The Nitish Kumar government’s announcement of alcohol ban is a welcome step. Though bans are not a sign of healthy democracy and should be opposed strongly, as a women I welcome this ban. The chief minister has kept his electoral promise to the women of Bihar and it is commendable that he has decided to fulfil his promise.
Many people are not very happy with the ban, see it as an encroachment on individual rights. But before we jump to conclusions, we need to look at the other side of the issue. Going beyond social drinking, and ‘cool’ weekend parties, we should not forget that our society is made of many other social strata where liquor consumption has proved to be detrimental.
Liquor consumption, leading to addiction, is a cause of social problems and many lives are destroyed by this one act alone. Sadly, women and children are the worst affected although men practice this evil too.
Not many people are aware of the negative effects of liquor consumption on the socio-economics of the society. I myself got to see the ugly side during my internship in a charitable hospital. Most patients came from the economically weaker section of the society with loads of problems, but the most common cause of their problems was liquor.
Daily wage workers, auto rickshaw drivers, cab drivers etc were all addicted to alcohol, blindly squandering their meagre income on the liquor leaving the family to face poverty. Women were forced to work as domestic help or take up petty jobs to support themselves and their kids. Some would mortgage their houses or cabs only to cater to their addiction.
Any attempt to stop the men lead to quarrels and in worst case domestic violence. It wouldn’t be wrong to tell that liquor consumption was one of the factors abating domestic violence in many households. Most liquor being adulterated also lead to death on consumption or lifelong health problems.
Many women spend a god part of their lives taking care of their sick husbands who are bedridden only because of alcohol addiction. The cycle of loans and economic deprivation would continue for generations.
One doesn’t need to even go to a charitable hospital to see the effects of alcohol, you just have to look around and talk to your domestic help, and most would have almost similar stories to tell. Drunk husbands wasting their incomes on liquor, returning homes to ugly episodes of wife-beating and in some unfortunate cases molesting of girls in the family.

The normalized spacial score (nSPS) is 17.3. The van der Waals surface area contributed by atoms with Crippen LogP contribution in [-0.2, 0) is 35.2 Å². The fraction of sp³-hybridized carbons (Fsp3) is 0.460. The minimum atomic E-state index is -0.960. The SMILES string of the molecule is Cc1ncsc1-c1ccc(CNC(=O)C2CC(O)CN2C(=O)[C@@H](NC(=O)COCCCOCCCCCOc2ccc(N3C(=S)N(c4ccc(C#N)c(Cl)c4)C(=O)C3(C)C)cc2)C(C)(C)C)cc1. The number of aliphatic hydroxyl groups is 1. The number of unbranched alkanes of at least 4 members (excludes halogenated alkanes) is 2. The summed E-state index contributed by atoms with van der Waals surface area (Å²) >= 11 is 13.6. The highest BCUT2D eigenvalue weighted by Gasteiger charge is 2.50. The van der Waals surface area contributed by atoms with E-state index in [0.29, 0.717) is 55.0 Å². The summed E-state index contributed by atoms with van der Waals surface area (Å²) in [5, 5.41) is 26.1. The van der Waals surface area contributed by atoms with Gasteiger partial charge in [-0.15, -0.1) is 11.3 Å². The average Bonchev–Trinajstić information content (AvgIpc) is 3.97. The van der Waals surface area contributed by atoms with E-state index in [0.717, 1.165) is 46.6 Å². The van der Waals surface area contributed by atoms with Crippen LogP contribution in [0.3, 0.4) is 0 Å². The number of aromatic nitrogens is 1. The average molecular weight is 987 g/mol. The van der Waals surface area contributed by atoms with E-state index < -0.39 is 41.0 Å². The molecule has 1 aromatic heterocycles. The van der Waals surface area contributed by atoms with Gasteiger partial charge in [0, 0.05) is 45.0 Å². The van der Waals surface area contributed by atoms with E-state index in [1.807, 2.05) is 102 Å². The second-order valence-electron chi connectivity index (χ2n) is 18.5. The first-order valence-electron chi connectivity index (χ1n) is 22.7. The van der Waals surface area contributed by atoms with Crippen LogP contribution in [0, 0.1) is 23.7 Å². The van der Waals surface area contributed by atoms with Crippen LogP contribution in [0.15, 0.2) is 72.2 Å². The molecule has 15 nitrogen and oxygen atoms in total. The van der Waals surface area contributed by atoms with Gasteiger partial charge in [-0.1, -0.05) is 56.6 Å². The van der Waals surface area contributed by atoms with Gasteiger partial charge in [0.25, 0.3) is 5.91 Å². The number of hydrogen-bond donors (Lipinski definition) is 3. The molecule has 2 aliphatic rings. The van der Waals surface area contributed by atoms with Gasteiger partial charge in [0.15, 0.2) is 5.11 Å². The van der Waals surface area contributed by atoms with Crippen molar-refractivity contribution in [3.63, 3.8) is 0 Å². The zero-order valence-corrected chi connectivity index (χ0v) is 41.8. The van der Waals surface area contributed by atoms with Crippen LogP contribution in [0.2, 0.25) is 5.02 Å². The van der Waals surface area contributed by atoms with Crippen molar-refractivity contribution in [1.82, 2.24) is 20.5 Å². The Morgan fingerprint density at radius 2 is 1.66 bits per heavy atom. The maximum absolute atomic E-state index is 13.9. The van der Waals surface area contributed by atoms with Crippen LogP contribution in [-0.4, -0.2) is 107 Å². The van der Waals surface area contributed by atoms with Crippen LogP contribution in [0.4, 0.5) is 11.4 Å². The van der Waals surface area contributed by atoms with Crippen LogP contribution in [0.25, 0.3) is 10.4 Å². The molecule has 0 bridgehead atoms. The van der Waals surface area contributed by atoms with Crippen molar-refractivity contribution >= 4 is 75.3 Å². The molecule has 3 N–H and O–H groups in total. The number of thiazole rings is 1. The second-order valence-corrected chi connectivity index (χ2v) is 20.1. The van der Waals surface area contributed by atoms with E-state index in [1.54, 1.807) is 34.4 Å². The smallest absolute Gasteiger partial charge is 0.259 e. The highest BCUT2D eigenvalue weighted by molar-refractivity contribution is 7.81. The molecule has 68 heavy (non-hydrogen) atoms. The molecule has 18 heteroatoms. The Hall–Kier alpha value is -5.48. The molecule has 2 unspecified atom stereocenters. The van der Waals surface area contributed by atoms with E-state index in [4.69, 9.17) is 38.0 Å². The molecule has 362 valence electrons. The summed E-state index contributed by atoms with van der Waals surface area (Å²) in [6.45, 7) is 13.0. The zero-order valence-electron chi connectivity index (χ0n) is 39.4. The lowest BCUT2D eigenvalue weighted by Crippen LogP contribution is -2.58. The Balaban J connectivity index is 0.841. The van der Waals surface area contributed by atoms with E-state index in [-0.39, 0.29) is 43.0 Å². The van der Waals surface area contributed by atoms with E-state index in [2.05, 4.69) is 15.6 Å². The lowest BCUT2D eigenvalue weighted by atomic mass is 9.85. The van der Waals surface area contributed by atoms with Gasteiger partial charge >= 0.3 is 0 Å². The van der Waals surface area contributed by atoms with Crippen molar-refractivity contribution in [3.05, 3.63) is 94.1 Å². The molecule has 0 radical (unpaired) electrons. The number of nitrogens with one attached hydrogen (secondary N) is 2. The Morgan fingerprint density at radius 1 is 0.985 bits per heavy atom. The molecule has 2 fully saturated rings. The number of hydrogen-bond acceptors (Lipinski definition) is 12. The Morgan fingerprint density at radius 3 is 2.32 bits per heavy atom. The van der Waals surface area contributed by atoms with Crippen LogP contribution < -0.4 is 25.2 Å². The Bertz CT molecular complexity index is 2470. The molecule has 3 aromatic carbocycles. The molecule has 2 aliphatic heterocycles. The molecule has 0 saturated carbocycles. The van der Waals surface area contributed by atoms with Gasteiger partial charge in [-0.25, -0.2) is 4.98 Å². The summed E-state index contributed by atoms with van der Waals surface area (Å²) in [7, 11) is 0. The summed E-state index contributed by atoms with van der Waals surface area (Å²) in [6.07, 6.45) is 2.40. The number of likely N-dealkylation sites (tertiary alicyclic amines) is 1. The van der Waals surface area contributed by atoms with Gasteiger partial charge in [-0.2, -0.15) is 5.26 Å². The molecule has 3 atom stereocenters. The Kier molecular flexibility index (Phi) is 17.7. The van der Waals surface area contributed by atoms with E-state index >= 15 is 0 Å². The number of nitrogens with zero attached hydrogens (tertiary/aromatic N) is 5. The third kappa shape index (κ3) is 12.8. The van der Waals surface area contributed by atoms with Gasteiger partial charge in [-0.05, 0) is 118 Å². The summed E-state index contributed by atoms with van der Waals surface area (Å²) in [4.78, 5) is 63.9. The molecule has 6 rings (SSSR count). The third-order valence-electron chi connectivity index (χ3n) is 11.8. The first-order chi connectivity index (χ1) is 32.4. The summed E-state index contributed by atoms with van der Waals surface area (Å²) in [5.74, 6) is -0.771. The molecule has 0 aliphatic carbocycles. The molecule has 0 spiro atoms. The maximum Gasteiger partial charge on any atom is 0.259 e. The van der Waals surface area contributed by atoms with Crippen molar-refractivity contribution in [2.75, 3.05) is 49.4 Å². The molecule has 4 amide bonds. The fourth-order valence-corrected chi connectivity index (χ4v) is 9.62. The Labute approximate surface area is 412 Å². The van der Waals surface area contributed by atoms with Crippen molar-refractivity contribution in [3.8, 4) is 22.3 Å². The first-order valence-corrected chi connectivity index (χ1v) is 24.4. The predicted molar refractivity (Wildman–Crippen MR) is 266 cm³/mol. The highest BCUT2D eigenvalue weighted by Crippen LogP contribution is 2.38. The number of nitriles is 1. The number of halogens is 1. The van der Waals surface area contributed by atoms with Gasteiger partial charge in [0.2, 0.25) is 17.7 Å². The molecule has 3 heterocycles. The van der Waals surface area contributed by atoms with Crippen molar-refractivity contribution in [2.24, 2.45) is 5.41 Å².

The pattern is so common that many people don’t even protest against it and now alcohol addiction has become an expected norm. People protesting against the liquor ban seldom see beyond the modern facade and fail to look at the ugly side. Even if pointed out, many tend to look away, trying to ignore about it. The number of households destroyed by alcohol addiction is too huge to be ignored and the lower strata people are the worst victims. And this addiction is common across all religious groups; no one is immune to this evil.
Not that the other sections don’t consume alcohol or are not affected by it but the families in the lower section are the most vulnerable. Their socio-economic problems are only aggravated by alcohol addiction.
The women of Bihar have for long being victims of this evil and have wisely put across their problems to the political parties at the time of elections. Kudos to Nitish Kumar to have gauged the pulse of women voters, promised them to ban liquor if elected and even more commendable to have kept his word without succumbing to any political pressure.
Even Gandhiji had recognised the negative effects of liquor on the poor and had advocated alcohol ban. His home state Gujarat has been implementing alcohol ban, Manipur and Lakshadweep also have imposed liquor bans and Kerala is implementing the ban in a phased manner. Surprisingly, the opposition parties have also supported the government’s decision.
Many people may argue that the people would now engage in illegal trading of liquor in Bihar or go to the neighbouring states to procure liquor. Both the options are possible but this should not deter the government from making an effort to help the affected households. Just because people will find ways for breaking or twisting laws doesn’t mean that the society would succumb to such blackmails and give up on efforts on reforms. We need to look beyond our horizon and see the plight of families suffering due to liquor addiction.
As a women and a responsible citizen, I welcome the decision and applaud Bihar chief minister Nitish Kumar for keeping his word, and also hope the administration will effectively implement the ban.